Advice for totem poles

January 28, 2009 - Leave a Response

My work hosted a session last year for women in the office. It was all about dressing well and appropriately for work based on your body type. (Why they never had a similar session for men is a whole separate issue. Based on my observation, the women are dressing a heck of a lot better than the men at the office).   Anyway, the guy running the session described me as a “totem pole”. Not my favourite way to be described… but oh well. His advice wasn’t great – he basically took all the don’ts from the other categories and put them as a do in this category which would make me wind up with some rather… interesting… outfits.

Anyway, I found this link today: http://www.oprah.com/slideshow/style/fashion/200901_omag_height

Looks like Oprah did a special on dressing for women 5’10” or above. There are some cute styles and a few good ideas. Check it out!

Interesting encounters

November 4, 2008 - One Response

I had a busy weekend – birthday lunch with a friend and shopping, halloween, and a semi-formal dinner I mentioned in my last post (I ended up wearing an old black dress, but it all worked out). Top this with the work that I need to do for school and you can imagine that I was kept hopping all weekend long.

Anyway, while I was out and about I had some interesting height-related encounters. The first came in my favourite clothing store in Waterloo. I was trying on some boots (flat black boots) and wandering around the store. The woman working came over to tell me that I was SO TALL, and asked how tall I was. She wanted to know what inseam pants I wear (35 for the record). Then she commented again that I was just SO TALL. She asked me if I ever wear Fidelity Jeans. It just so happens that I had a pair of Fidelity jeans about two years ago when they were still a pretty new brand. The beauty of this brand is how long they are – definitely a good call for a tall girl. I don’t buy them anymore though because they’ve gotten really popular and are now more expensive. But, if you want to check them out visit fidelitydenim.com/fidelity.php. I think they’ll cost you about $150 – $200. So this wasn’t really that bad of an encounter… the next one was worse.

On Saturday night I put on my heels that I mentioned in my Heels vs. Flats post (I wore the embarassingly destroyed pair out on halloween). So I was about 2 inches taller than normal, all dressed up, and out at the dinner. While standing in the hall I had an interesting conversation with a friend:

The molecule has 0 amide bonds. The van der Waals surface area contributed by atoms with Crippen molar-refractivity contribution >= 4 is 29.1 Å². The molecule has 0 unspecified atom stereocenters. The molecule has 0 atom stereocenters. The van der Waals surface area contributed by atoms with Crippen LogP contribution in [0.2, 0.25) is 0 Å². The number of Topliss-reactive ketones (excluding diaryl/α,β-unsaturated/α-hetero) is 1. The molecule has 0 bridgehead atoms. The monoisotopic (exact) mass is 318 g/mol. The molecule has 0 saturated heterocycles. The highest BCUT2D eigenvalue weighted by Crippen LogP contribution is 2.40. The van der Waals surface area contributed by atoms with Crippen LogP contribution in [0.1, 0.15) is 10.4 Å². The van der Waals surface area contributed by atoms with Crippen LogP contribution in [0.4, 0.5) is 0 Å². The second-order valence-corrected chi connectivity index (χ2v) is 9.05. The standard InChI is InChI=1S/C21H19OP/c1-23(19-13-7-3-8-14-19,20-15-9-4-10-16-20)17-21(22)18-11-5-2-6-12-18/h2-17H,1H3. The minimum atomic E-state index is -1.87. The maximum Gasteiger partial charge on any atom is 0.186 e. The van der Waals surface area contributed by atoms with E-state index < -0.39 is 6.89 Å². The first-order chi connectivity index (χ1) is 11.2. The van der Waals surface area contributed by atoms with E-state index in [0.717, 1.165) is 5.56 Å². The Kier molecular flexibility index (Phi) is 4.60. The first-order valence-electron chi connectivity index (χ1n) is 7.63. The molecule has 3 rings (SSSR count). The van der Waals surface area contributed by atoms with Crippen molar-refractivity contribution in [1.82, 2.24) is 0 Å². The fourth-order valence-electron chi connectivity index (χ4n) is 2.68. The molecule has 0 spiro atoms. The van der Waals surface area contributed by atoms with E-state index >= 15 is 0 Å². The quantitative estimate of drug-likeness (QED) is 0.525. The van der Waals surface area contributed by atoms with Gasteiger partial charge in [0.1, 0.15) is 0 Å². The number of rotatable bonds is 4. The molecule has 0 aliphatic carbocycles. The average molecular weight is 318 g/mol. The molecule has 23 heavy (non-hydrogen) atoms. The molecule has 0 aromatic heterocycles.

Him: Are you always that tall or are you wearing heels?
Me: I’m wearing heels.
Him: Well, I’m definitely not going to dance with you.

Awkward! I didn’t even want to dance with him, ESPECIALLY after that comment. I should have said something but of course I didn’t. Darn. Note to self: think of a list of witty tall comebacks for next time. haha. The annoying part was that I was feeling pretty good until that point height-wise. It brought me down for a few minutes, but then I decided just to forget about it. I can’t control his concern over his height, after all.

At least now when people say stuff to me the bright side is I know I can blog about it 🙂

Trip to the mall

October 29, 2008 - Leave a Response

Last night I left my cozy apartment to venture out to the mall. I was looking for pants, a skirt, and a dress… maybe even some shoes. I think we’ve all had those shopping trips where nothing really works and I DEFINITELY had one of those trips. It is particularly frustrating when you are really busy (like me as a student) and you pull yourself away from whatever else you have to do only to come home empty handed. Also, as a person without a completely typical body shopping trips can be even more complicated.

I wear jeans pretty much every day so I thought it would be nice to get some pants that aren’t jeans. Maybe some cords perhaps? Maybe something else? I was disappointed to find, however, that most stores that offered long pants did not seem to realize that tall girls might want to wear pants other than jeans. It’s the worst when the pants look ok… but you know that as soon as you put on shoes of any kind they will turn into floods. I’ve been fooled into that trap before – now I’m too old and wise to fall for it. So needless to say I didn’t find pants at the mall.

Skirts should be easier to find, right? I mean.. I’m not looking for a skirt that covers my ankles so I should be all good. Actually, I was looking for a shorter skirt and that was where I had my challenges. The skirts that looked about the length I wanted on the hanger were RIDICULOUSLY short-looking on me! Serious mini skirts here. But then if i found a longer skirt it was practically knee-length. There was no happy in between skirt for a tall girl like me. I shouldn’t have to change the style I want just because of my few extra inches, should I?

So… I decided to try dresses. I have a semi-formal event this weekend a few dresses at home to wear but really, we all like excuses to buy new dresses, don’t we? I actually normally like shopping for dresses. I find they generally fit tall frames really well. Finding dresses for me is usually a snap! Last night though I found that all the dresses I tried on didn’t fit in the back. I think the length of the torso part of the dress was too short so it was gathering up 3/4 of the way down my back. Not a good look, let me tell you that.  Stores that specialise in clothing for the taller girl generally drops the waist to avoid this problem. Still… I found it worse than usual last night. Maybe I was just already in a bad shopping mood from my lack of pants or a skirt.

Onto shoes and boots. Here I am pleased to report that I found lots of really nice shoes in mid-height or low-height heels. I noticed this particularly with boots which is a change from other years where I have searched high and low for boots without luck. This isn’t to say that tall women should steer clear of heels – quite the opposite – I am trying to embrace heels more. But I do know that a lot of us also like finding stylish shoes that aren’t going to add 3 inches to our height. Due to one issue or another (stock issues etc) I didn’t come home with shoes or boots either.